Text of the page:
It’s not often that a museum makes history as well as chronicles it, and rare too when otherwise cautious observers, chastened by the repeated experience of expectations gone awry, remark at the opening of a new museum that it may prove a source of hope and pride that propels an entire society forward. Both of those things happened this week in Warsaw, with the opening of Polin: The Museum of the History of Polish Jews, the stunning museum erected on the site of the ghetto where, 70 years ago, Jewish history seemed to come to an end. I travelled to Poland for the event, as did Reuven Rivlin, the new president of the State of Israel, and hundreds of other Jewish leaders, scholars, and activists from around the world, including several members of the Jewish Theological Seminary family. The occasion was not only moving but portentous. A once-ravaged and much-reduced Jewish community, and a long-suffering country far from innocent in the suffering of its Jews, had come together for a moment, in a joint project of ambition and consequence. The two seemed to be grasping—simultaneously and together—at new life. I wanted to be there to cheer them on.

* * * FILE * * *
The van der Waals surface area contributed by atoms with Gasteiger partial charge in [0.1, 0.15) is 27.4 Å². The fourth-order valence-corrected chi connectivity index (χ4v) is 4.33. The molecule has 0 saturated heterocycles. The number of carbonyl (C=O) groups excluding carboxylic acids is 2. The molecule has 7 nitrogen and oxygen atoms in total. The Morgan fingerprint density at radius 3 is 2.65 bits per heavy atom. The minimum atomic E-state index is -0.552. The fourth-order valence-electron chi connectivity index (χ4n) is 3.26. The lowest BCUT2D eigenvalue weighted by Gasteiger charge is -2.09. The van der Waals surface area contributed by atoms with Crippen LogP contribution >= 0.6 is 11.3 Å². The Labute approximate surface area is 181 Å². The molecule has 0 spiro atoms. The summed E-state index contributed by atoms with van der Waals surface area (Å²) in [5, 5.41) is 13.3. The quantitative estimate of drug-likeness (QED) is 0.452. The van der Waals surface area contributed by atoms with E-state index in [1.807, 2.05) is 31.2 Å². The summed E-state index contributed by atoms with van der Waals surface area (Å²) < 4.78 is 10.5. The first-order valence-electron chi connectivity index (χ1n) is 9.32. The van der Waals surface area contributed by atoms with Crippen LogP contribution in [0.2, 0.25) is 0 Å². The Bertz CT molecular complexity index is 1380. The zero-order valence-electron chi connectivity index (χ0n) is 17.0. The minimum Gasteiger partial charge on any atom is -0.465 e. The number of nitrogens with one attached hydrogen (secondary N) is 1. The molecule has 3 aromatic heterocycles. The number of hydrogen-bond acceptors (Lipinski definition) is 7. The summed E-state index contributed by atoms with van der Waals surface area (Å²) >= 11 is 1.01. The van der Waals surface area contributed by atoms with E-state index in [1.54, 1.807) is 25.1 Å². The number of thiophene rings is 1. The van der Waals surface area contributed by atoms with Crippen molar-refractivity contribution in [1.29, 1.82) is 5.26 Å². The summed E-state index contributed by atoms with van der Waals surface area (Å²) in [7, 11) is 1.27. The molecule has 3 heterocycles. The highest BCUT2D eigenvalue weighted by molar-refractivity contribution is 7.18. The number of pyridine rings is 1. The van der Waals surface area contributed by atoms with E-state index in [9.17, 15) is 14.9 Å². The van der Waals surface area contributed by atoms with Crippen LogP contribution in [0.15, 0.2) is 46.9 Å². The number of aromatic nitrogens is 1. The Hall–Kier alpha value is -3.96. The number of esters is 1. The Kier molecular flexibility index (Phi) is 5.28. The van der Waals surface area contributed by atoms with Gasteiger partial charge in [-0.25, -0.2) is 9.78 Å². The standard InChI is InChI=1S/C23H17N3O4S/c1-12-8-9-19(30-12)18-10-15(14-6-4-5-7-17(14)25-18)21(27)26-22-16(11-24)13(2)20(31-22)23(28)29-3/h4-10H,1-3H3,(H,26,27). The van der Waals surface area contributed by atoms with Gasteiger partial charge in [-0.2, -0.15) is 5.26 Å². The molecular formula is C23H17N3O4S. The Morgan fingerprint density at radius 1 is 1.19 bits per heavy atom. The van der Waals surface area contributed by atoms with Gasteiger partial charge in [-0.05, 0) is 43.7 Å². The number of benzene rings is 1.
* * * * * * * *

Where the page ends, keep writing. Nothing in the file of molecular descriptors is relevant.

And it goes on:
The museum’s opening has received enormous press coverage, both in Jewish and non-Jewish media. I will therefore say little about the building itself (placid, graceful, light-filled, and dramatic without a hint of pretentiousness) or its creative engagement of visitors through ingenious storytelling, state-of-the-art technology, and—in the galleries devoted to the modern period—utterly riveting photography and film. I went through the 43,000 square-foot core exhibition from start to finish three times, and would happily return to spend entire days in the sections devoted to the shtetl and yeshiva; the inter-war years; and the tragic, ambiguous tale of Jews in post-war Poland, to which the museum has added another chapter. The years of Nazism and the Holocaust are captured with power and restraint, I think, neither overshadowing all that precedes them nor downplaying the magnitude and horror of the Shoah. Anyone who has ever taught a class will marvel at the thoughtfulness and consistent high quality of the museum’s “lesson plans.” Teachers of Jewish history will likely take special note of the pedagogy on view. The museum owns few items from the past: its point is not to preserve and display objects, but to tell a story that it wants its visitors to carry forward.